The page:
The Canwall Case examines the Canadian and Chinese negotiations that were expected to end with a successful sale of equipment but failed. The case represents how cultural differences may influence business and co-working and shows what results an insufficient knowledge of these cultures might bring.
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Needs and Benefits
As the Canwall case proves, intercultural business and its success depend on some variables that need to be considered. Barrett (2006) examines such variables as context, time, language, collectivism or individualism, etc. (p. 261). As one can see, none of these variables were considered by the Canadian team which led to a failure. An analysis of this case will help avoid mistakes in the future. Some limitations of the communication can be turned into contributions if the rules of intercultural business relations are considered.
Goals and Boundaries
In the analysis of this case, I will focus not only on the differences between Chinese and Canadian cultures but also on the general distinctions that may cause ineffective business communication. The goal of this analysis is to show that all cultures involved in the business need to consider the possible problems that may appear during the meeting and learn to solve them, especially if those problems are connected to cultural differences. However, I will not be able to provide a detailed description of every cultural issue because such analysis requires a very profound understanding of all aspects of the cultures.
As it was mentioned above, Barrett provided an analysis of variables that can help conduct a successful business meeting. First of all, context needs to be considered. Barrett (2006) notices that the context can be high or low (p. 262). High-context cultures find interpersonal relationships and nonverbal messages important and rely on them during communication (Barrett, 2006, p. 262). In return, low-context cultures are impatient, used to direct communication and prefer explicit verbal messages (Barrett, 2006, p. 263).
Such cultures find individuality important. Time is also perceived differently: for high-context cultures, it is polychronic (many events occur at once), for low-context cultures, it is monochronic (linear time) (Barrett, 2006, p. 266). At last, collectivism (the community is important) or individualism (an individual is important) also shape the business communication and influence its outcome.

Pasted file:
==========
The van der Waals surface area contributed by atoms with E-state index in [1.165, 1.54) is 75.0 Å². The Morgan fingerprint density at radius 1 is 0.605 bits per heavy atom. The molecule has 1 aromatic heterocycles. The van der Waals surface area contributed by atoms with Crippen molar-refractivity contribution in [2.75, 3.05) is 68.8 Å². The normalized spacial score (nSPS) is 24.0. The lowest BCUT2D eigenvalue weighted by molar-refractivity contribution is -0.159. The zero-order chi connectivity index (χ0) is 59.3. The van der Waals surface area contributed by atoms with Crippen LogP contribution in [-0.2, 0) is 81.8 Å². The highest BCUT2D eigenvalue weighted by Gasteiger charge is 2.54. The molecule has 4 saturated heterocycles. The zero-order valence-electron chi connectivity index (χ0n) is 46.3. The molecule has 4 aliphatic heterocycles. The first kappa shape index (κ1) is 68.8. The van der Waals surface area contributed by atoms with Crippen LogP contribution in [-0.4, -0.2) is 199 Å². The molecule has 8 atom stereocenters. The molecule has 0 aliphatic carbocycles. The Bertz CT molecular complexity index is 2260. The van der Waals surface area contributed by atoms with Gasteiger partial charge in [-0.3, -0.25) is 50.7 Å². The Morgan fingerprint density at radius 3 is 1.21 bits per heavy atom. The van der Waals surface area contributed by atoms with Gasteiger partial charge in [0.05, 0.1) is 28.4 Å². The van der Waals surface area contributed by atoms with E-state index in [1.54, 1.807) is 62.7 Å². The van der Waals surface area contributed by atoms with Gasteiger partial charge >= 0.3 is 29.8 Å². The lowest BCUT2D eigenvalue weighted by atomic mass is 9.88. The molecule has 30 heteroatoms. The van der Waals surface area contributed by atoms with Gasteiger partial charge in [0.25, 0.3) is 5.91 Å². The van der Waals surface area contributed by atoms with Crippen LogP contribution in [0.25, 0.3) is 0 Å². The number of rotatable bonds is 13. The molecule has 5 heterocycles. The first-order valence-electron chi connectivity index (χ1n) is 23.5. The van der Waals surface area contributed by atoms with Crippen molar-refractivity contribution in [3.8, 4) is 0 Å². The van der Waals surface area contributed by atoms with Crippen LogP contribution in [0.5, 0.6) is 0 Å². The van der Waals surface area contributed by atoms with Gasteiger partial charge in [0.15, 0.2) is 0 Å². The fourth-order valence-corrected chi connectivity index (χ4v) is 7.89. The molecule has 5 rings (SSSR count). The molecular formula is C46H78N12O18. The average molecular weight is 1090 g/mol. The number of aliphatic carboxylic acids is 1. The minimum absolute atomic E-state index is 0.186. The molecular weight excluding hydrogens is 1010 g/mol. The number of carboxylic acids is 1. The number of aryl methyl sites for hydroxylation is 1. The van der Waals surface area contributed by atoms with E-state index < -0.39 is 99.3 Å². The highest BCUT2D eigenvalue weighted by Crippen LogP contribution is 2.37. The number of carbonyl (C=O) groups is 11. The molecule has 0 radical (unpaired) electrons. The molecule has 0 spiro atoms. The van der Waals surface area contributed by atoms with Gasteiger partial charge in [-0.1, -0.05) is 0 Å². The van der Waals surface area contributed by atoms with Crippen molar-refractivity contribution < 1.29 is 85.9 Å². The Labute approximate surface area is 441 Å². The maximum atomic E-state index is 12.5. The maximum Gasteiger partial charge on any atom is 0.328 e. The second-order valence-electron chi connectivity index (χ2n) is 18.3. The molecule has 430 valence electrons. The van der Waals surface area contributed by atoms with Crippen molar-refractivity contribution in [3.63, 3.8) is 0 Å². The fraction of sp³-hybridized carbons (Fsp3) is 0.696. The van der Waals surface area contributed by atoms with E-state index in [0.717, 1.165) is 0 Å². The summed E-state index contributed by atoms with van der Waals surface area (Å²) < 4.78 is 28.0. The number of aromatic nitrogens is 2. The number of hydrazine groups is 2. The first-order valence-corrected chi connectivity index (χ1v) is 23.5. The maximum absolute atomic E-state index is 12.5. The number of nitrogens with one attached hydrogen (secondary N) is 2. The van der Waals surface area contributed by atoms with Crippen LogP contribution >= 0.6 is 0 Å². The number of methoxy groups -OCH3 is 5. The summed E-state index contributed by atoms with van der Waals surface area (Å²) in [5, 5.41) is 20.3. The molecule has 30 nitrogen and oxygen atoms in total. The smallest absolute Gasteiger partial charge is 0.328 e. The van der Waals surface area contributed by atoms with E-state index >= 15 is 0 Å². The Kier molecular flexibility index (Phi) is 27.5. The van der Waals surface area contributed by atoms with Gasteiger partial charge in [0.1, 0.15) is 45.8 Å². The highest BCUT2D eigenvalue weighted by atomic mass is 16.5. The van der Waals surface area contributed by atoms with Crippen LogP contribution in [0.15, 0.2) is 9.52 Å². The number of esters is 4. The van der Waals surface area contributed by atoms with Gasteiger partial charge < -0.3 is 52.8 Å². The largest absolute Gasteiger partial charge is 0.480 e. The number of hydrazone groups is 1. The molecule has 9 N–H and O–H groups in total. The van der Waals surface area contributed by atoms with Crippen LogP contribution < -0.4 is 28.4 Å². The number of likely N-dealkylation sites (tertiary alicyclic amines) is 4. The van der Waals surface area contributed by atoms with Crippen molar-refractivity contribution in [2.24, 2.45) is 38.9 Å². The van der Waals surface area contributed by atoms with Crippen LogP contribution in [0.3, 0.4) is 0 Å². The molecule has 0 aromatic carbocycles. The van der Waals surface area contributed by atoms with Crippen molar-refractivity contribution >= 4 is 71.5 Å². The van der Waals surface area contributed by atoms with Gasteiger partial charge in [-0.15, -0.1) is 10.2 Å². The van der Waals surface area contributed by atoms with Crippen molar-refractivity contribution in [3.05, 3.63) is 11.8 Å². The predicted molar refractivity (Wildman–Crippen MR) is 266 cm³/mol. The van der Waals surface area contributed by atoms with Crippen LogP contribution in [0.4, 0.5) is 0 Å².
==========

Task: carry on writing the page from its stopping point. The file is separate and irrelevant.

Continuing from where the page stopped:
Findings of the Analysis
High-context vs. low-context cultures
As the Canwall case has shown, the deal failed because both teams, the Canadian and the Chinese, did not consider the cultural differences. The Canadians supposed that politeness and warm reception were indications of success, while the Chinese did not realize that the Canadian team relied on a direct form of communication.
Collectivism and individualism
It was unclear and perhaps confusing for the Canadians why ten Chinese showed up at their presentation. However, it was a sign of predominant collectivism in the Chinese culture. The Chinese discussed the director’s employee to understand what relationships there were between them; the Canadians missed that and considered it a topic unrelated to business.
Time is perceived differently by the cultures. High-context culture regards time as a state of being. That is why the Chinese did not rush to discuss the sales but preferred to get acquainted with the Canadians (O’Rourke and Tuleja, 2008, p. 136). The Canadians, in return, did not plan their trip according to the cultural preferences of Chinese and ran out of time.
As it was stated in the case, the Canadian team did not have an interpreter, so the Chinese offered help. However, an interpreter should be familiar with the team and, preferably, work in it to know the insights. This mistake also influenced the deal’s outcome.
The variables discussed above always need to be considered because any mistake or misunderstanding may be fatal for the business communication. The differences between high and low-context cultures are of utter importance because they influence other variables such as perception of information, time, community, etc. The representatives of both cultures should not dismiss the rules and traditions of others to extract advantages.
Barrett, D. (2006). Leadership communication. New York, NY: McGraw-Hill.
O’Rourke, J., & Tuleja, E. (2008). Module 4: Intercultural communication for business. Boston, MA: Cengage Learning.